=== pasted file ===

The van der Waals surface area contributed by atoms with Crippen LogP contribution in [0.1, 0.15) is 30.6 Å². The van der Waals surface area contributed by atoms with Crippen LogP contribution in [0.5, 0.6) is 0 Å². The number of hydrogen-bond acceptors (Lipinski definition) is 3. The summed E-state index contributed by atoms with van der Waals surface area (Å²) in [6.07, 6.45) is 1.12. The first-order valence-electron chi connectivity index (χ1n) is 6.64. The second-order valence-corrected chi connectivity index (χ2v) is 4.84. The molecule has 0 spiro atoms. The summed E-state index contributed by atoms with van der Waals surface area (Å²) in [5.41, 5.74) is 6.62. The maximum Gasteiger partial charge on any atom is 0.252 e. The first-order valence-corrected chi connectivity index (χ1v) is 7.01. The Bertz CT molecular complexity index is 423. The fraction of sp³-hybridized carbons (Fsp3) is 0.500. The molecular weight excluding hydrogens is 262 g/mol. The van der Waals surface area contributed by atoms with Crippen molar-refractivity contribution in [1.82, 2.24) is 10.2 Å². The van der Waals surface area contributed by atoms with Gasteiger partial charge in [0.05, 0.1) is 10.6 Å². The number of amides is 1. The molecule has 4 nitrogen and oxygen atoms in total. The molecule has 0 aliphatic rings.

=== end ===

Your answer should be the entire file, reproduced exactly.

The van der Waals surface area contributed by atoms with Crippen LogP contribution in [0.1, 0.15) is 30.6 Å². The van der Waals surface area contributed by atoms with Crippen LogP contribution in [0.5, 0.6) is 0 Å². The number of hydrogen-bond acceptors (Lipinski definition) is 3. The summed E-state index contributed by atoms with van der Waals surface area (Å²) in [6.07, 6.45) is 1.12. The first-order valence-electron chi connectivity index (χ1n) is 6.64. The second-order valence-corrected chi connectivity index (χ2v) is 4.84. The molecule has 0 spiro atoms. The summed E-state index contributed by atoms with van der Waals surface area (Å²) in [5.41, 5.74) is 6.62. The maximum Gasteiger partial charge on any atom is 0.252 e. The first-order valence-corrected chi connectivity index (χ1v) is 7.01. The Bertz CT molecular complexity index is 423. The fraction of sp³-hybridized carbons (Fsp3) is 0.500. The molecular weight excluding hydrogens is 262 g/mol. The van der Waals surface area contributed by atoms with Crippen molar-refractivity contribution in [1.82, 2.24) is 10.2 Å². The van der Waals surface area contributed by atoms with Gasteiger partial charge in [0.05, 0.1) is 10.6 Å². The number of amides is 1. The molecule has 4 nitrogen and oxygen atoms in total. The molecule has 0 aliphatic rings.